In the one-year period between Aug. 22, 2018, and Aug. 22, 2019, at least 540 Alabamians died of opioid drug overdoses, according to state and county data.
That includes 11 in Morgan County, 12 in Limestone and five in Lawrence.
The fresh statistics — compiled by the Alabama Department of Forensic Sciences and the Jefferson County Coroner’s Office — signal that the state’s battle with opioids, particularly fentanyl, is far from over.
What began as a prescription drug problem in Alabama, an over-prescribing of painkillers, is now largely an illegal drug problem as the state cracks down on prescribing practices.
”The general trend in our opioid overdose deaths has been moving away from individuals abusing the prescription medications, and moving to overdosing on illicit drugs, like heroin,” said ADFS Director Angelo Della Manna.
As that fight continues, collecting more data on opioids’ impact on the state is a priority.
Della Manna is part of the multi-agency effort by the Alabama Opioid Overdose and Addiction Council, the group tasked with finding ways to reduce opioid-related deaths in the state. One of the group's goals: creating a centralized data repository to track reports of opioid drug use in real time, including calls to poison control or emergency room visits.
“The end goal of a centralized data repository is to identify a cluster of activity in a specific area and pass along that knowledge to the relevant health care and law enforcement professionals in near time or real time, ideally before you end up with a large number of people overdosing and starting an epidemic,” Della Manna said.
Council co-chair and State Health Officer Dr. Scott Harris said the repository, which is still in development, is a “heavy lift” for the state but when complete will give state health, public service and law enforcement leaders access to trends they haven’t seen before.
“Ideally, you would have a large database that could inform policy decisions,” Harris said.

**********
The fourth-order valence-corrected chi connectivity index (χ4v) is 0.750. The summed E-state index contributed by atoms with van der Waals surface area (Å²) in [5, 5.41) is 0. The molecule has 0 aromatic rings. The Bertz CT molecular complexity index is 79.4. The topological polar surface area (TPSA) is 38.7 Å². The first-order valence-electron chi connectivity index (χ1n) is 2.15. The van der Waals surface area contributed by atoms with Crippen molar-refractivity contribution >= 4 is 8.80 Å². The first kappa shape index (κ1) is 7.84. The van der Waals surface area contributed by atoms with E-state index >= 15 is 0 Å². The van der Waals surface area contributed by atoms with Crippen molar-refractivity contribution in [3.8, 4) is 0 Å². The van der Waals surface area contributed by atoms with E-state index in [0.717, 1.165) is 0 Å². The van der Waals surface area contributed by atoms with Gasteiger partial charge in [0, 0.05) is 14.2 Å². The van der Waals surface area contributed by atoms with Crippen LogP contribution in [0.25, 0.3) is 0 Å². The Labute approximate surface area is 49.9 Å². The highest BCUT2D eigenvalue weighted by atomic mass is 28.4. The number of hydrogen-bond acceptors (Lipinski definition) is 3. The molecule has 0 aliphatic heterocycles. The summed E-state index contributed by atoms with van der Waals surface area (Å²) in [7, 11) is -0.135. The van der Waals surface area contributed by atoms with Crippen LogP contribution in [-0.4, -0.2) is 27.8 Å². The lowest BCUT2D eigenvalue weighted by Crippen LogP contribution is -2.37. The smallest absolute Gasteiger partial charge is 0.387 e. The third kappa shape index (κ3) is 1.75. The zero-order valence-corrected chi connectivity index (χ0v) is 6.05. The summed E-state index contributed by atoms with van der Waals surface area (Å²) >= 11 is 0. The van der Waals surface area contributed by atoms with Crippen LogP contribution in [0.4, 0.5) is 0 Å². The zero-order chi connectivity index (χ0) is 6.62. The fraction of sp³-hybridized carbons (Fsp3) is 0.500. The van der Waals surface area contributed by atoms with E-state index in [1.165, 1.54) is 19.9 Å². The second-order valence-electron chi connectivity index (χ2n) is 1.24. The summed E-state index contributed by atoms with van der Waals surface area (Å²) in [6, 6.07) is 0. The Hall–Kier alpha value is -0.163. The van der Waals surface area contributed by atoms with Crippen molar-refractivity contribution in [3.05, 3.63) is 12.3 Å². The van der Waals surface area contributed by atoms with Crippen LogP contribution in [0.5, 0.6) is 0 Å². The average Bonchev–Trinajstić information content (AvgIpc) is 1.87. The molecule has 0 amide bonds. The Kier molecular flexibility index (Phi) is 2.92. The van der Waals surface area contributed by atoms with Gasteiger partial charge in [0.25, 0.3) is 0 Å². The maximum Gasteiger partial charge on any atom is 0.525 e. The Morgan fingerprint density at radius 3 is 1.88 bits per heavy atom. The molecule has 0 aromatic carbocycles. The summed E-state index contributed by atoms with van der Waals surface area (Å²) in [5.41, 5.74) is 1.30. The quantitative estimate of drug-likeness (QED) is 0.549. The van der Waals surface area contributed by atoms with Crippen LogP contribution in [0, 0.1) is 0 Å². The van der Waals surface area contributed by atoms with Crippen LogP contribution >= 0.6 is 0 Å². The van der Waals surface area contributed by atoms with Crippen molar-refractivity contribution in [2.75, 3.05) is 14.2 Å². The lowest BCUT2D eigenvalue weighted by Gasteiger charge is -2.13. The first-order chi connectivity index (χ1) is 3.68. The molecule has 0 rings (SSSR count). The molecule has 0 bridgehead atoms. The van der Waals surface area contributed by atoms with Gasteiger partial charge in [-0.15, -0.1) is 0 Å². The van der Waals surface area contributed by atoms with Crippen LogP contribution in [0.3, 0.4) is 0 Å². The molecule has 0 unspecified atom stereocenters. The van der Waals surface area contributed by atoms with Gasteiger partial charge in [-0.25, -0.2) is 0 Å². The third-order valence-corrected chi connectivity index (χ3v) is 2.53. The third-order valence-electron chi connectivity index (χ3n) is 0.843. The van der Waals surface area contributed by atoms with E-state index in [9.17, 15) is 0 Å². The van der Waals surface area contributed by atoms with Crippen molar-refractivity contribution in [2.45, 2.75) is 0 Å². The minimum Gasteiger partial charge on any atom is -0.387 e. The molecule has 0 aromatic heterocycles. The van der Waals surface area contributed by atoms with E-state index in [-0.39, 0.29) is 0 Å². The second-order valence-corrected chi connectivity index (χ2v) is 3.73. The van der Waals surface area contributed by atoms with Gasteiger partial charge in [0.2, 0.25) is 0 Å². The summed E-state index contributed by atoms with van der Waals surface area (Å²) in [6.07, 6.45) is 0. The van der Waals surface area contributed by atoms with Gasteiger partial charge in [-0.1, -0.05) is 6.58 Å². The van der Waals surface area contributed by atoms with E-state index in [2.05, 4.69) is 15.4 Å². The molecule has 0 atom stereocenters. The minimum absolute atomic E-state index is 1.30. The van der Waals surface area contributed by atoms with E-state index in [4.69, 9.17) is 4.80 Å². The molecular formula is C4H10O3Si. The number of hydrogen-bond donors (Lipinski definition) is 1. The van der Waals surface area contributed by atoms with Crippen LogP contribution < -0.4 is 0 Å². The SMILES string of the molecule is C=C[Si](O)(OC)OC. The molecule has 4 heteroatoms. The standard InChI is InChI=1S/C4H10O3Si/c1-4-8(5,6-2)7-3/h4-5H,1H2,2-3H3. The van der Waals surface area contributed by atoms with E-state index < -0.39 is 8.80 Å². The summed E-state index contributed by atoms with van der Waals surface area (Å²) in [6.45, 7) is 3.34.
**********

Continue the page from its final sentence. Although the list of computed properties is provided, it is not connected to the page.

Another benefit, Della Manna said, is that the same infrastructure could be used in the future, should other drugs emerge as significant public health risks.
Tracking opioid statistics, even deaths, is a challenge. The recent numbers given to Alabama Daily News from ADFS, which investigates suspicious, unattended and potentially criminal deaths in all Alabama counties except Jefferson, appear to show an increase in deaths, at least from 2017. Official 2018 numbers have not yet been released, but several state officials, including Harris, say overdose deaths are likely under-reported for a variety of reasons.
“Whatever numbers we have, we’re pretty sure they’re low,” Harris said this week.
Meanwhile, Della Manna thinks emergency responders’ increased access to and use of the overdose-reversing drug naloxone is skewing the overdose and opioid epidemic numbers. Getting naloxone to more emergency and first responders has been a priority of the council.
“If you have an overdose and people survive that event as a result of being treated with naloxone, that’s great,” Della Manna said. “But it’s difficult to assess if any trend in decreased overdose deaths are attributable to increased access to naloxone for first responders, stricter control on access to prescription opioids, or a combination of several of these factors.”
Naloxone is also available over-the-counter without a prescription, and some Montgomery pharmacies sell it for about $130.
In recent years, ADFS has also tracked fentanyl, a powerful synthetic opioid.
“It’s a major concern because it’s a significant contributor to overdose deaths,” Della Manna said. “People may think they’re ingesting just heroin, but if it’s laced with fentanyl … it often ends up as one of our overdose-death cases.”